The Miracle of Morgan’s Creek (Preston Sturges, 1944)
Of all the comedies from writer-director Preston Sturges, The Miracle of Morgan’s Creek might be one of the most appreciated. Maybe for its irreverent satire or the sheer fun this movie is all about. But the thing that hooked me was figuring how the censors of the Hays Code were waking up pregnant one morning never knew what happened to them just like its lead character Trudy (Betty Hutton). They did not knew what happened but they sure let one big rock fall into the middle of the creek.
Morgan’s Creek is a small town, or anytown USA if you prefer, and at the eve of the departure of some soldiers, young ladies of the town get in touch with them to party and gave them a farewell that will help remember the joys of their country while they are at the front. Trudy Kockenlocker is one of them and the morning after she can’t remember what happened. But she knows she married a soldier and then got her pregnant the same night. The young Norval Jones (Eddie Bracken) has always been in love with Trudy, he is such a goodie good guy that he‘ll try to get married with Trudy so she won’t have to face the fury of her father and all the frowns upon.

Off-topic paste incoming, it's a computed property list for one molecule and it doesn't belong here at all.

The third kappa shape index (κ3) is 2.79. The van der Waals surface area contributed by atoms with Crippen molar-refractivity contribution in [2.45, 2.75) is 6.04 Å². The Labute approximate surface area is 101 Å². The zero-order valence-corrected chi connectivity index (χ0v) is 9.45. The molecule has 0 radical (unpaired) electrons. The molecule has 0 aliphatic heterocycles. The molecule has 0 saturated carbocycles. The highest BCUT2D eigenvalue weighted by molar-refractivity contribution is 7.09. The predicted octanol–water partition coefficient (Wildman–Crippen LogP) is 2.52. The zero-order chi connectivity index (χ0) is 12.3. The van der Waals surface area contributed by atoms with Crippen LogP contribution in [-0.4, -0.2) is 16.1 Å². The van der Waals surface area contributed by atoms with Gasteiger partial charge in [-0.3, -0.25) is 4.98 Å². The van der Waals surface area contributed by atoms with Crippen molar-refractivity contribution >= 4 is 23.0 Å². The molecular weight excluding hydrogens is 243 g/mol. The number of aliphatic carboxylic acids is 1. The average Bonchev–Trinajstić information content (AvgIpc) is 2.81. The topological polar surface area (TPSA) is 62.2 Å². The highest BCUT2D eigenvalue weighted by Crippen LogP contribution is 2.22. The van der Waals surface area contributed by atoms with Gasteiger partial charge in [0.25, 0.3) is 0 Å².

It is one of the most well written comedies of all time and the dialogues are hilarious while the subject matter could easily have been treated heavier. Back in 1944, the subject of sex was almost forbidden on films. And the way that Sturges managed to circle around the fact that Trudy has had a one night stand, got drunk, and is « married » and pregnant is amazing. It is very bold to have made this film. Its studio, Paramount, wasn’t afraid to let his most profitable director take almost anyway he wanted with his plot. Even if he cleaned most of the dirtiest parts, it is such an UFO of a film for 1944. Where Hollywood was clean and sexless, Sturges put a young lady that probably did what a lot of young women of her time did but never said. It is a fairytale to think that people used to be virgins before they were married back then.
Preston Sturges’ film is now recognized as one of the greatest comedies of all time and often tops the lists of his own films. But for me, Sullivan’s Travels is even more powerful in the way that it is a reflexion about filmmaking and the purpose of comedies. It is indeed a deeper comedy but not as fun as The Miracle of Morgan’s Creek. This movie existing in itself is, in fact, a miracle.